What do you keep in the woodshed? Wood. And what do you use to chop wood? An axe!

Of course, these days your ‘woodshed’ is more likely to be your bedroom or practice space, as opposed to an actual shed!

In the context of music, the term was used as far back as 1936 when it was recorded during an interview with jazz musician Louis Armstrong. This makes the theory one of the earliest in this article!

3. Showing Off Your ‘Chops’

What do you do with an axe? You chop wood. In terms of guitar playing, your chops are the palette of skills that you possess – your musician’s toolbox if you will.

So, as guitarists, we use our ‘axes’ to show off our chops.

Chops is another term that originated from the jazz players of the 1940s onwards. They were responsible for a lot of the ‘jive langauge’ that we musicians still use to this day.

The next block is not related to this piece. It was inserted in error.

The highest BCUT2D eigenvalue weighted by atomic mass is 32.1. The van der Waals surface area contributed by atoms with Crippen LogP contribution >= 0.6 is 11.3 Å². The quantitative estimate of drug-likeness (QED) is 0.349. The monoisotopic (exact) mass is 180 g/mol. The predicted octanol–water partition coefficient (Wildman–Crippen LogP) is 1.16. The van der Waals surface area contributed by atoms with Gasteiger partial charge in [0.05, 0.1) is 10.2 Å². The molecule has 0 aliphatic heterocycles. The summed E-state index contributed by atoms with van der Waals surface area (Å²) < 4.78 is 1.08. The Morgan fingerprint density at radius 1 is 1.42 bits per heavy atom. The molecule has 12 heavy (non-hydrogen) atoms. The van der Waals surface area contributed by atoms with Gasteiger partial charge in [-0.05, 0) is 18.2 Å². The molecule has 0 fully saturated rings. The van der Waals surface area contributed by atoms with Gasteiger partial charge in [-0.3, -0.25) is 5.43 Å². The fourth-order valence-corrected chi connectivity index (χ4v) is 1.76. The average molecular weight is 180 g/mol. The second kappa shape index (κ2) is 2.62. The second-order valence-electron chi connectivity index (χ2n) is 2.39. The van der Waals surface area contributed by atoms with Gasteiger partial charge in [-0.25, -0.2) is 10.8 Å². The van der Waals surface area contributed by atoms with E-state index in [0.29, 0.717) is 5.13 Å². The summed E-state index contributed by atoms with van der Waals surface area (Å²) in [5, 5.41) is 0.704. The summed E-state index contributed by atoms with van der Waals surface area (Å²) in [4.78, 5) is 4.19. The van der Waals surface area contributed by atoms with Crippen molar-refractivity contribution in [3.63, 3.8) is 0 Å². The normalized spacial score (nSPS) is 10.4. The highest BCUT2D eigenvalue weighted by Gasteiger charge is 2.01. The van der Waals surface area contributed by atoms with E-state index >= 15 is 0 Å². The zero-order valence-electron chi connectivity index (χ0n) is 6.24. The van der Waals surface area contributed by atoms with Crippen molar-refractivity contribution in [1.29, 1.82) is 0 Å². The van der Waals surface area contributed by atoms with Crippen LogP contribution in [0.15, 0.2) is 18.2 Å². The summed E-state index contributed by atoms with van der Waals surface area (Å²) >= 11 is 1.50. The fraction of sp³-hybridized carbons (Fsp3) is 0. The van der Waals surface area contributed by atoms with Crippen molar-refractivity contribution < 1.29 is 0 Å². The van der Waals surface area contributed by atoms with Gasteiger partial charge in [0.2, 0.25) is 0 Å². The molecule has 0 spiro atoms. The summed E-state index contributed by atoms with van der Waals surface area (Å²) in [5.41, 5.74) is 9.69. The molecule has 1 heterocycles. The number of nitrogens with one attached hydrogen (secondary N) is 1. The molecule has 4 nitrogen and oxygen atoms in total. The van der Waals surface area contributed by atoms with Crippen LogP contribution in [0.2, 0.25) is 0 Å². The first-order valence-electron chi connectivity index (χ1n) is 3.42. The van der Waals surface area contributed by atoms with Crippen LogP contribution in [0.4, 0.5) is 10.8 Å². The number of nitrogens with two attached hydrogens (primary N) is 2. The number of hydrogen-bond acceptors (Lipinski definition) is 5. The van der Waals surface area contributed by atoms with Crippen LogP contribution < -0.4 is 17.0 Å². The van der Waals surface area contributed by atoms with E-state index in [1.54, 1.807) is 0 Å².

So far we’ve got ‘axe’, ‘woodshedding’, and ‘chops’. You’re certainly getting a lot of different slang guitar terms for your money in this article, huh?

4. Gangsters & Illegal Activities

In the book ‘The Language of the Blues: From Alcorub to Zuzu‘, R&B artist and street slang aficionado Dr. John claims that the word was actually coined from the illegal lottery business.

The gangsters who ran these lotteries carried their guns in a bag or case and referred to them as axes. Since musicians also carried their guitars in cases and bags they commandeered the word as well, and started using it to describe their guitars.

In particular, the famous ‘Thomson Submachine Gun (or Tommy Gun) was a long weapon that was concealed inside a guitar-shaped case. So it’s pretty easy to see why a guitarist might like to grab a little of the street-cred associated with the mobsters who wielded those ‘axes’.

5. On Stage Vandalism

Some players argue that a guitar is called an axe thanks to the act of smashing up instruments on stage. The guitar would usually be broken on the floor by swinging it down from above, similar to how you would swing an axe.